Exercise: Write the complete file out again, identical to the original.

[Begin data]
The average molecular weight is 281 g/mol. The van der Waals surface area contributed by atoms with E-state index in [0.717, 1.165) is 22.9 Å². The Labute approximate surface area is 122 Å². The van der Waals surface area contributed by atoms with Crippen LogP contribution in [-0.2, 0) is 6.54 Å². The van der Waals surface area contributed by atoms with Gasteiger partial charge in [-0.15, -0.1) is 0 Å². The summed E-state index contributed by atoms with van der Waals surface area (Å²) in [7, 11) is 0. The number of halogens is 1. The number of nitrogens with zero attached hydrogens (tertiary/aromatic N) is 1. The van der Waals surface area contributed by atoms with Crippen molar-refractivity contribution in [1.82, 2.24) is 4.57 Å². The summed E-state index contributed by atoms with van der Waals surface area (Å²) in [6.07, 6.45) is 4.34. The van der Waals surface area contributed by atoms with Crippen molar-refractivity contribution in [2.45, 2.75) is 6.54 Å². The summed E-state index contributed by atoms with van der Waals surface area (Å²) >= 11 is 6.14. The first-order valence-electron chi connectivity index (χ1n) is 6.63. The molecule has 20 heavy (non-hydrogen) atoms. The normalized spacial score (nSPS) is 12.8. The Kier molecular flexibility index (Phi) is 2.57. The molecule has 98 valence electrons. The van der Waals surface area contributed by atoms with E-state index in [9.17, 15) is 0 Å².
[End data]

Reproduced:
The average molecular weight is 281 g/mol. The van der Waals surface area contributed by atoms with E-state index in [0.717, 1.165) is 22.9 Å². The Labute approximate surface area is 122 Å². The van der Waals surface area contributed by atoms with Crippen LogP contribution in [-0.2, 0) is 6.54 Å². The van der Waals surface area contributed by atoms with Gasteiger partial charge in [-0.15, -0.1) is 0 Å². The summed E-state index contributed by atoms with van der Waals surface area (Å²) in [7, 11) is 0. The number of halogens is 1. The number of nitrogens with zero attached hydrogens (tertiary/aromatic N) is 1. The van der Waals surface area contributed by atoms with Crippen molar-refractivity contribution in [1.82, 2.24) is 4.57 Å². The summed E-state index contributed by atoms with van der Waals surface area (Å²) in [6.07, 6.45) is 4.34. The van der Waals surface area contributed by atoms with Crippen molar-refractivity contribution in [2.45, 2.75) is 6.54 Å². The summed E-state index contributed by atoms with van der Waals surface area (Å²) >= 11 is 6.14. The first-order valence-electron chi connectivity index (χ1n) is 6.63. The molecule has 20 heavy (non-hydrogen) atoms. The normalized spacial score (nSPS) is 12.8. The Kier molecular flexibility index (Phi) is 2.57. The molecule has 98 valence electrons. The van der Waals surface area contributed by atoms with E-state index in [9.17, 15) is 0 Å².